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In conversation with author, Katherine Faulkner

Author Editor - 4 minute read

We caught up with award-winning journalist and author, Katherine Faulkner, to discuss her first novel, Greenwich Park. We delve into her greatest achievements, advice for fellow writers, inspirations for her book and more.

 

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To celebrate Katherine Faulkner's latest book, Greenwich Park, we've teamed up with Champneys to offer one lucky winner the chance to win a French Connection wardrobe worth £250 and a spa break treat to look forward to this summer, plus a copy of Greenwich Park*.

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*T&Cs apply.

 

Scroll to discover our interview with Katherine Faulkner...

 

 

What do you consider your greatest achievement?

Definitely Greenwich Park! I had started novels before but never finished one, but Greenwich Park felt different and special to me, so even though I had a new baby when I was writing it, my belief in the idea somehow kept me going. I'm so proud of how it's turned out and seeing it on shelves as a real-life book is a total dream.

 

 

 

What is the best piece of advice you have ever been given?

To judge other people by their actions, not their words. A piece of advice someone should have given my main character!

 

What motivates you? 

I find it hugely motivating to read the work of others and be inspired to do better, and to push myself to grow as a writer. But I've always been motivated to read, write and tell stories. That feels like home to me, and always has, ever since I was a child.

 

What do you do to unwind?

Since mentioning books again would expose me as the giant nerd that I am...(!) I'm also a big fan of yoga, and also of being outdoors. I have young children and there is definitely something helpfully meditative about moving at their pace sometimes, not doing very much – drawing pictures, feeding birds. Until it all goes wrong within a few minutes, of course... 

 

What is wellbeing to you?

I think it's probably about balance, and making sure you get enough of each of the things we all need to fill ourselves up – enough time with family and friends, time using your brain and being creative, moving and being outside and also resting, eating well and caring for yourself.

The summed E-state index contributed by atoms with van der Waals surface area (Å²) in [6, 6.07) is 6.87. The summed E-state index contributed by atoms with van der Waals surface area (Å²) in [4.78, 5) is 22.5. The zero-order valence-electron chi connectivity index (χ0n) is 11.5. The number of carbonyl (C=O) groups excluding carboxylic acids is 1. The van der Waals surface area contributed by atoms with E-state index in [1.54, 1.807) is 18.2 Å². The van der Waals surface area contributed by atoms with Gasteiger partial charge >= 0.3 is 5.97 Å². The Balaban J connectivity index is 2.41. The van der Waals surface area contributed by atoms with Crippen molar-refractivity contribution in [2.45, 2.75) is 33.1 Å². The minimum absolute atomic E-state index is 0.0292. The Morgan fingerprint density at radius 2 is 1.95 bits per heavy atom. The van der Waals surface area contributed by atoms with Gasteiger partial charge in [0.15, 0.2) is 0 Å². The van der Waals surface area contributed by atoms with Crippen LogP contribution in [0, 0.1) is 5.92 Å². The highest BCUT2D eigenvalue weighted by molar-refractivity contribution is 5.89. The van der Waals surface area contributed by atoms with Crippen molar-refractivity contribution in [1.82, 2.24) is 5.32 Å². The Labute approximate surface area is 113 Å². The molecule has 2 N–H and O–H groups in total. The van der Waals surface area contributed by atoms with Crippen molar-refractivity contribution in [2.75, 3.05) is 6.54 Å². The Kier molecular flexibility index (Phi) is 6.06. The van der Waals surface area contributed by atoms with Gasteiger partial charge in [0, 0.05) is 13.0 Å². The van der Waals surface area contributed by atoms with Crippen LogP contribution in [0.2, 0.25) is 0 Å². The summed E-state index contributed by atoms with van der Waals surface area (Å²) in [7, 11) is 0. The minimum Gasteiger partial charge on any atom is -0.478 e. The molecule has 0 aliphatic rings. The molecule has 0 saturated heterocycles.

How do you treat yourself?

Like all parents of young children, I do find time for pampering and self-care is the thing that gets sacrificed the most – but the upside is that even something really-simple, like getting a haircut and then going for a coffee can feel incredibly luxurious!

 

 

What is the best aspect of having your book published? 

Having my book published has been completely mind-blowing in so many ways, but my favourite thing is when I get messages from all over the world from people telling me how much they loved Greenwich Park, how they couldn't sleep because they wanted to read it all in one sitting. It's the best feeling in the world.


What was the main inspiration for your book?

I have always been fascinated by female friendships – how complicated they are, the gap between what we say and what we really mean, and what's going on on the surface versus the reality. I had this idea on my head about the difficulty a character would have trying to 'unmake' a friendship, of distancing themselves from someone they had a bad feeling about, but who wasn't obviously doing anything wrong except just being a bit too friendly (I actually did have an experience like this, and I found it quite difficult to know what to do about it!).

And then my lightbulb moment came when I was in my first antenatal class and I realised everyone in the room was expected to be friends – just because of the fact our babies were all arriving at the same time and we lived in the same area –  and I realised this was the perfect setting for the story that became Greenwich Park.

 

What’s been the most exciting part of the publishing process? 

All sorts of unexpected things have been exciting – like seeing Greenwich Park bound as a real book for the first time, and the first time I saw the amazing cover illustration – but seeing the novel in real bookshops, especially in window displays, and then people actually picking it up and buying it in front of you, is pretty hard to beat!

 

What tips would you give to any aspiring writers?

Not to give up! It can be a lonely process and there are lots of moments of self-doubt. I'm sure every writer has had days when they think, 'This is terrible, I'm wasting my time'. I think the trick is to take long breaks from your manuscript – you can see the problems and how to fix them so much more easily when you come back to it afresh.


Quick fire round


Where is your favourite place to write? Tied between Belle Epoque Cafe on Newington Green, and The De Beauvoir Deli, in Hackney.

 

Do you write every day? I wish I could – but I write whenever I have childcare!

 

Spring/Summer/Autumn/Winter? Autumn will always be my favourite but I am absolutely loving this beautiful spring - It felt like a long winter!

 

Favourite childhood book? I was obsessed with books about witches – I loved Mother Holly, which is a very dark fairy tale, and a book called The Witch in the Cherry Tree, where a child spots a witch in the cherry tree in his garden while he is baking cakes in the kitchen with his mum. I think is something about the intersection of safe domesticity and otherworldly horror that I have always found difficult to resist!

 

What superpower would you most like? I would give anything to be one of those people who can survive on a couple of hours' sleep. I am terrible without my full 7/8 hours which is so annoying as there are never enough hours in the day for all the things I want to do!

 

What are 3 words to describe yourself? Curious, independent, optimist.